Falling Asleep and Falsifying the Records
Op-Ed by Erik Kravets and Audrey Kravets, founders of legal firm Kravets & Kravets
Maritime law is, perhaps, at its most dramatic when it comes to ship collisions. Often, "ship collision" refers to one ship hitting another ship. Other times, however, it refers to ships hitting inanimate objects, e.g. piers, the shore or even lighthouses. Quite recently, a small bulk goods hauler under management by a company based in Cuxhaven, Germany, had a serious accident off the United Kingdom coast which saw it crash headlong into Longstone Island. Technically, this is a "grounding", but the lessons we can learn here are applicable to collisions as well.
Any captain would cringe at the prospect of being responsible for such an accident. But brace yourself and keep reading - after all, it is better to learn from other people's mistakes than to make one's own. The report issued by the Marine Accident Investigation Branch (MAIB) of the United Kingdom Department for Transport, in this particular case, offers a wealth of valuable information which could certainly be of use in averting similar future accidents.
In the following, I will discuss general safety deficiencies which contributed to the accident, red flags to avoid in everyday ship management, international and national safety rules and give some more generalized housekeeping advice related to evidence.
The vessel, 1,499 GT, 80.25m long, crew of six, was travelling from Perth, Scotland to Genk, Belgium with a cargo of lumber, heading 147', speed 8 knots, on 14 March 2013. The last logbook entry was at 01:00 hours, the collision took place at 03:30 hours - i.e. two and a half hours after the chief officer fell asleep on the couch of the ship following an administration of a dose of eye drops. After hitting the rocky shore of Longstone, the master gave the order to set the engines to half astern (i.e. to back up the ship off the island) - when this failed to dislodge the ship from the island, the decision was made to fully ballast the ship to keep it immobile. On 28 March 2013, the ship was salvaged and towed to Blyth.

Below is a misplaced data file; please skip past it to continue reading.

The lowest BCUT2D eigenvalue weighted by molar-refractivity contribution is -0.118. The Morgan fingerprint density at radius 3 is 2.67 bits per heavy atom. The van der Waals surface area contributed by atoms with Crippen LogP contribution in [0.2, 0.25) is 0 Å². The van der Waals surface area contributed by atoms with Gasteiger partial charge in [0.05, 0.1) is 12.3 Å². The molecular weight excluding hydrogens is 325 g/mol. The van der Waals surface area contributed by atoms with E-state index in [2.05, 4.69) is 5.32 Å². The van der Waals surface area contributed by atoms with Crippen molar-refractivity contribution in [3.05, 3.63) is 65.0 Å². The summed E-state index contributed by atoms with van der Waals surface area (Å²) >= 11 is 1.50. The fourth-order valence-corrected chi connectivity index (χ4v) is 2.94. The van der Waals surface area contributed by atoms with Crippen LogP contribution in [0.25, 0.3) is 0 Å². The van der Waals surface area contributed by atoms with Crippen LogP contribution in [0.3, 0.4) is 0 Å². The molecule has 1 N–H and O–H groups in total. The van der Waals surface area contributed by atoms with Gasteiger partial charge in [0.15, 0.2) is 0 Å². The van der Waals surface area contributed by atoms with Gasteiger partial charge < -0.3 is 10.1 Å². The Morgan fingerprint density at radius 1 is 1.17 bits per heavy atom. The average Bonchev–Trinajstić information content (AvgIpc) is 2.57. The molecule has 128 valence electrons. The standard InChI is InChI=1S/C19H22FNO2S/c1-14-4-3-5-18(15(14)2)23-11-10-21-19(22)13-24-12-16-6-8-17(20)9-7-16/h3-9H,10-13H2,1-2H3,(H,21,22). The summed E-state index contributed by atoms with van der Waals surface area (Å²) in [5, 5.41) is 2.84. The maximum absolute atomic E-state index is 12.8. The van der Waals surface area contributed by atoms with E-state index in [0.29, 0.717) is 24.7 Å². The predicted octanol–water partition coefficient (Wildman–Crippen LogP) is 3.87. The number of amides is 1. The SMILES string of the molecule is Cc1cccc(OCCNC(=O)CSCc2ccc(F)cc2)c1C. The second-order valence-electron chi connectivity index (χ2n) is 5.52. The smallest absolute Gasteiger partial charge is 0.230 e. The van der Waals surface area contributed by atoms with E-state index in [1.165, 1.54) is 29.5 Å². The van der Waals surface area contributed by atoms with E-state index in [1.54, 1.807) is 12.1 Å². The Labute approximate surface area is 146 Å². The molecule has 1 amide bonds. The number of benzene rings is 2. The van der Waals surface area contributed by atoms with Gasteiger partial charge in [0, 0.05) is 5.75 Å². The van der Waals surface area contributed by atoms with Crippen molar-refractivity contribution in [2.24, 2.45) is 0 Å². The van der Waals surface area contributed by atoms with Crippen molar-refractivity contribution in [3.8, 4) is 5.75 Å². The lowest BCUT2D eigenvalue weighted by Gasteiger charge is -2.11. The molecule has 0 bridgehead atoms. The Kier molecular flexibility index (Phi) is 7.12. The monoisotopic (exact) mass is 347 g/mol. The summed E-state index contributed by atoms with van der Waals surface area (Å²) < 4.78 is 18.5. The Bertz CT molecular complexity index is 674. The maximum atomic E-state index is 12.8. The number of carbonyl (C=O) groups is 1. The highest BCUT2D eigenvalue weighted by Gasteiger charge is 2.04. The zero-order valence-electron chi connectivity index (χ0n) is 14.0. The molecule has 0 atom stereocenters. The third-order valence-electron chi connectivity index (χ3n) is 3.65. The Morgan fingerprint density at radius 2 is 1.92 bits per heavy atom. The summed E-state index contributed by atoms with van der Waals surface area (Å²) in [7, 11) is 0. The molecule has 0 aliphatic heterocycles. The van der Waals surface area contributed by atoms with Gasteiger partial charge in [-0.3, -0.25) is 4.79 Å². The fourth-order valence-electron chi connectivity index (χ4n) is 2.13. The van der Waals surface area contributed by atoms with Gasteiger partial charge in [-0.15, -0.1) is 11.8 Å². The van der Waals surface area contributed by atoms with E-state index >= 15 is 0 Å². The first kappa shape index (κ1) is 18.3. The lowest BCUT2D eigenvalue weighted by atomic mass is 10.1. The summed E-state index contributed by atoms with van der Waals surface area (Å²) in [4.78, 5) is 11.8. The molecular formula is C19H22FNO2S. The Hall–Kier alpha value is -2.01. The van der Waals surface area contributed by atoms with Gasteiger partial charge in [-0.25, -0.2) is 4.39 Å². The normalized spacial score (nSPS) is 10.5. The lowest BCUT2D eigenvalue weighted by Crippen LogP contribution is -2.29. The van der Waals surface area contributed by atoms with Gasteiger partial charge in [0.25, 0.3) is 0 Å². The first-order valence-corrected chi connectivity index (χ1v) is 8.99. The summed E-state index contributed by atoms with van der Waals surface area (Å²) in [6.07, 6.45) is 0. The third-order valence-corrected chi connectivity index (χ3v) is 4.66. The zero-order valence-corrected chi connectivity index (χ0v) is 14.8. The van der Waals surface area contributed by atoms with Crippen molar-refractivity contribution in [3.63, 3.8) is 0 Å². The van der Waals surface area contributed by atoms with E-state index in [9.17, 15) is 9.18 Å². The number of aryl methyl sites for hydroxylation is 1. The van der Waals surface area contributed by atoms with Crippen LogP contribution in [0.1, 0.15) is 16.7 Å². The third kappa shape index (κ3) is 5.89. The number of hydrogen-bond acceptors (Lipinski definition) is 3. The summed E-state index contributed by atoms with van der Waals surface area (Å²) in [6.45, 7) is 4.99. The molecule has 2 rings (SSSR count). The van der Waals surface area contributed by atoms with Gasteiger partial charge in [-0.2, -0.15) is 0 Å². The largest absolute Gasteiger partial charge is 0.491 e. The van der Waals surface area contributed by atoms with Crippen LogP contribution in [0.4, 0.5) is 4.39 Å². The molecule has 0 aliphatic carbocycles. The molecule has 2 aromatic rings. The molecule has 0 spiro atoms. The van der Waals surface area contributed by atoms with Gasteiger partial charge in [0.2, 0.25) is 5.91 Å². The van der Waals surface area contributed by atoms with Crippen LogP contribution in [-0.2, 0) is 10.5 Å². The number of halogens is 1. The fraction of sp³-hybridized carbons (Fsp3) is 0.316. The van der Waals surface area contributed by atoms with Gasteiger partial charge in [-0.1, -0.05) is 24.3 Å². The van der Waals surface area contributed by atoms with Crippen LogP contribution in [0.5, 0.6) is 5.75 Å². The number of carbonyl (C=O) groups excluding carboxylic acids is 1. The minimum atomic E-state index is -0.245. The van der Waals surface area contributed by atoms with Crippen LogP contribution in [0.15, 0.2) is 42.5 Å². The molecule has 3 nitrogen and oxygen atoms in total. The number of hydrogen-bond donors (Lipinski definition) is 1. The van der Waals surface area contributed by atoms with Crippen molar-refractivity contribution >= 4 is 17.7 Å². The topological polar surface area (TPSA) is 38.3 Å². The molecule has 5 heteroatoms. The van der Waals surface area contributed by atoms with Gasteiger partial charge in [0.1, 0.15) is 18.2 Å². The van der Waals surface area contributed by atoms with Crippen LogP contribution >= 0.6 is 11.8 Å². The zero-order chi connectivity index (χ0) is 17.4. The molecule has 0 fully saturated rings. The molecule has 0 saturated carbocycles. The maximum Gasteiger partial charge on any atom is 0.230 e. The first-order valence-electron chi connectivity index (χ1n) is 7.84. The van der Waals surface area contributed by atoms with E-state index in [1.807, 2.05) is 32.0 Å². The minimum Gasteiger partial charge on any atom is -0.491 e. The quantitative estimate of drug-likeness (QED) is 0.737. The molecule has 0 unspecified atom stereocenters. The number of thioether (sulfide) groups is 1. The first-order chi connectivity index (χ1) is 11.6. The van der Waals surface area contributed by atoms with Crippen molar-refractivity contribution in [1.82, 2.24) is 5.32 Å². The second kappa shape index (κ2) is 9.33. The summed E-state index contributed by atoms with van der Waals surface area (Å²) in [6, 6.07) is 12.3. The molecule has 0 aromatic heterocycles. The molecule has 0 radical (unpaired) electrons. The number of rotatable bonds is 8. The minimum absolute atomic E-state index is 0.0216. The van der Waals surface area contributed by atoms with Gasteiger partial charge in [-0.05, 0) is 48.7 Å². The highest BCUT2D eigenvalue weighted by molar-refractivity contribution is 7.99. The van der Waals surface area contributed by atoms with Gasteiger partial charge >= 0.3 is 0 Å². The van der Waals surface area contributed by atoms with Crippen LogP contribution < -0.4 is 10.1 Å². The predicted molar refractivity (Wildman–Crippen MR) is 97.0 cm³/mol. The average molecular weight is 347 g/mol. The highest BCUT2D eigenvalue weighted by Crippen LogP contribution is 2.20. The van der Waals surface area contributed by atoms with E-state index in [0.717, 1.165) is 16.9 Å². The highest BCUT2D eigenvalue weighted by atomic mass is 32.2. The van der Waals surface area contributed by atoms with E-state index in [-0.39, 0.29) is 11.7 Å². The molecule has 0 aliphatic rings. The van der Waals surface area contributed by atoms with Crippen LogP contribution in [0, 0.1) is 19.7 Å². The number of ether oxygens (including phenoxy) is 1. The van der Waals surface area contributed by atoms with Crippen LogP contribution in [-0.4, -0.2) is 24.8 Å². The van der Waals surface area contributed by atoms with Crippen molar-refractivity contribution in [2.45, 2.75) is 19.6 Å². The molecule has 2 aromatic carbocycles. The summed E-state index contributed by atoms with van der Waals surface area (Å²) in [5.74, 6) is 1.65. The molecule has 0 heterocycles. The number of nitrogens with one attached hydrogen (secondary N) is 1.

Safety Management System (SMS) Deficiencies
All in all, the UK Secretary of State's representative's inspection revealed six breaches of the SMS with respect to navigation. We list the individual breaches here as a point of reference:
• Minimum safe manning was not provided for, as only one III/4 navigation watch rating was on board;
• The magnetic compass was not readable from the conning position;
• No tidal stream information was contained in the passage plan;
• Navigation records were defective, as logbook positions, chart positions and electronic records did not tally (i.e. add up);
• There was defective monitoring of the passage plan, as plot charts and paper charts were only cross-checked every two hours, but also because no visual radar or echo sounder was used to verify positions provided by GPS;
• Use of single-handed night time and coastal watch.
Red Flags to Avoid
A "red flag", in English, means "a glaring problem". Avoiding red flags means that glaring problems are being avoided; of course, this can be done honestly, i.e. by not causing the problems to begin with, or dishonestly, i.e. by covering up the problem after the fact.
One red flag is apparent above, namely the navigational records that did not tally.
The MAIB report contained the following truly ridiculous additional red flag: